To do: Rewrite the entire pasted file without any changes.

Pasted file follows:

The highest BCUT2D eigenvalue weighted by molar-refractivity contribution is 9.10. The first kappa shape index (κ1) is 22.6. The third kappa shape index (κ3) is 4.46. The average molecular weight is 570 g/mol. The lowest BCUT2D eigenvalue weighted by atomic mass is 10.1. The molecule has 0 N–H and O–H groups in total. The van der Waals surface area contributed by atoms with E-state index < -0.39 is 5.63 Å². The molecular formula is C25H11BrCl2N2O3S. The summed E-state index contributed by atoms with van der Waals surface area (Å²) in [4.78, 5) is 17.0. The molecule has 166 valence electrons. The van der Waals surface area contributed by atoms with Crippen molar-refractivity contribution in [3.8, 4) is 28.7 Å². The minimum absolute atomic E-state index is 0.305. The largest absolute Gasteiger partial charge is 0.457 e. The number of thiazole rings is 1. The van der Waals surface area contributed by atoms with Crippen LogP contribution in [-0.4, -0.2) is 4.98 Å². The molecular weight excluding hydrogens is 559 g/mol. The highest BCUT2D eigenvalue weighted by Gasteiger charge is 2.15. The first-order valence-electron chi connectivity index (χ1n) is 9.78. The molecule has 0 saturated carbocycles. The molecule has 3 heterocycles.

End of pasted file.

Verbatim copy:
The highest BCUT2D eigenvalue weighted by molar-refractivity contribution is 9.10. The first kappa shape index (κ1) is 22.6. The third kappa shape index (κ3) is 4.46. The average molecular weight is 570 g/mol. The lowest BCUT2D eigenvalue weighted by atomic mass is 10.1. The molecule has 0 N–H and O–H groups in total. The van der Waals surface area contributed by atoms with E-state index < -0.39 is 5.63 Å². The molecular formula is C25H11BrCl2N2O3S. The summed E-state index contributed by atoms with van der Waals surface area (Å²) in [4.78, 5) is 17.0. The molecule has 166 valence electrons. The van der Waals surface area contributed by atoms with Crippen molar-refractivity contribution in [3.8, 4) is 28.7 Å². The minimum absolute atomic E-state index is 0.305. The largest absolute Gasteiger partial charge is 0.457 e. The number of thiazole rings is 1. The van der Waals surface area contributed by atoms with Crippen LogP contribution in [-0.4, -0.2) is 4.98 Å². The molecular weight excluding hydrogens is 559 g/mol. The highest BCUT2D eigenvalue weighted by Gasteiger charge is 2.15. The first-order valence-electron chi connectivity index (χ1n) is 9.78. The molecule has 0 saturated carbocycles. The molecule has 3 heterocycles.